Lower fever: when is it useful and when not? | NDR.de – Guide

Status: 01/24/2023 4:25 p.m

Fever can be a sign that the body is defending itself against an invader. The fever can be reduced with medication. But does that make sense in any case? So far, there are no reliable general statements about this.

The human body normally has a body temperature of 36 to 37 degrees. If the temperature in adults rises to up to 38 degrees, doctors speak of an elevated temperature, which is a fever. It becomes life-threatening when the body temperature exceeds 42 degrees, because this destroys protein building blocks in the body. Fever is not a disease, but a symptom – and even a useful weapon of the body against viruses and bacteria.

Fever accelerates defense processes in the body

When infected, pathogens and inflammatory messengers can cause our brain to act like an internal thermostat, raising the body temperature setpoint. At the beginning of the fever, the body does not sweat – on the contrary: hands and feet are cold, those affected freeze and get chills. The brain controls that the blood flow to the periphery of the body is reduced – so the heat stays in the organs and in the blood.

Invaders such as viruses or bacteria multiply best at 37 degrees. If the body gets hotter due to fever, the proteins of some pathogens clump together. As a result, they can no longer reproduce as well or die off. In the case of illness, the immune system runs at full speed. The lymphocytes have an important task: These immune cells detect viruses or bacteria in the blood and fight them. To do this, they migrate to the site of infection and fend off the pathogens there. Fever can speed up this process. Because then so-called heat shock proteins are released – a turbo boost for the lymphocytes, because they then become faster and can fight the viruses faster.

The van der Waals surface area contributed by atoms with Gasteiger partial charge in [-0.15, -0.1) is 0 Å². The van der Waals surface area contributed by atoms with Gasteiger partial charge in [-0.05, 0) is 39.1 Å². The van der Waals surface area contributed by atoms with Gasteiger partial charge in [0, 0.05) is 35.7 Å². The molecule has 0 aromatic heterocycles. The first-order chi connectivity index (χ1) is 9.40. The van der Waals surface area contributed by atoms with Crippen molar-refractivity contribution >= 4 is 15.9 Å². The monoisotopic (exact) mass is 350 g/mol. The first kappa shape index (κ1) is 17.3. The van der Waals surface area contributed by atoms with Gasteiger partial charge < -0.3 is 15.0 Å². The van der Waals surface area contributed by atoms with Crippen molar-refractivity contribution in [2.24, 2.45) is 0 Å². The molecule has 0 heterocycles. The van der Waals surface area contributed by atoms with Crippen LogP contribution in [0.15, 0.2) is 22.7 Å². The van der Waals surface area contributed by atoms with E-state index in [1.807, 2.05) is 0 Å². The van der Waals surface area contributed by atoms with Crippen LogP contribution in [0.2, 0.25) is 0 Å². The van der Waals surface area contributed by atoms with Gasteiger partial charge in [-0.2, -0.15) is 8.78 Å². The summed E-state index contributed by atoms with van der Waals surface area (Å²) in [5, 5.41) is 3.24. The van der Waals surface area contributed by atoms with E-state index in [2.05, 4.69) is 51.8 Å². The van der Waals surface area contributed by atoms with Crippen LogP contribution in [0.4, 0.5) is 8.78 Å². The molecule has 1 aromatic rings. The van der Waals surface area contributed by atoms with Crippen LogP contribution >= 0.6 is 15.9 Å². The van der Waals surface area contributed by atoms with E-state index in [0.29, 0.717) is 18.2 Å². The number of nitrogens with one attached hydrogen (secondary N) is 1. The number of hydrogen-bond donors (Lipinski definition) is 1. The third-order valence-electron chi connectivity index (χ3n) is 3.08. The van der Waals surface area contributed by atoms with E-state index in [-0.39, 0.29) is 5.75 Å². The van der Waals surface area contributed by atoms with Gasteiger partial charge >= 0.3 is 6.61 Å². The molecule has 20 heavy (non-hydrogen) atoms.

Fever is basically a useful defense reaction of the body to an infection and does not always have to be reduced. Usually, the fever goes down on its own within a few days. If the fever lasts longer or if the temperature rises above 39 degrees, it is advisable to see a doctor. This also applies if the fever suddenly rises again after it has subsided.

High fever is more dangerous for older people with pre-existing conditions

In older people with comorbidities or babies, a high fever can become dangerous more quickly and must therefore be reduced more quickly than in adults without previous illnesses. Because most processes in the body work best at 37 degrees. If the body is permanently significantly hotter, this can be dangerous. Cardiac arrhythmias or dehydration can be the consequences. In the worst case, the severe overheating can lead to organ failure. In addition, if the fever persists, the cause must be sought in order to rule out life-threatening diseases such as blood poisoning (sepsis).

Fever in children: what to look out for?

In children, one speaks of fever from 38.5 degrees, in infants under three months of 38 degrees. A medical visit is necessary:

  • if the fever rises above 39 degrees (in infants above 38 degrees).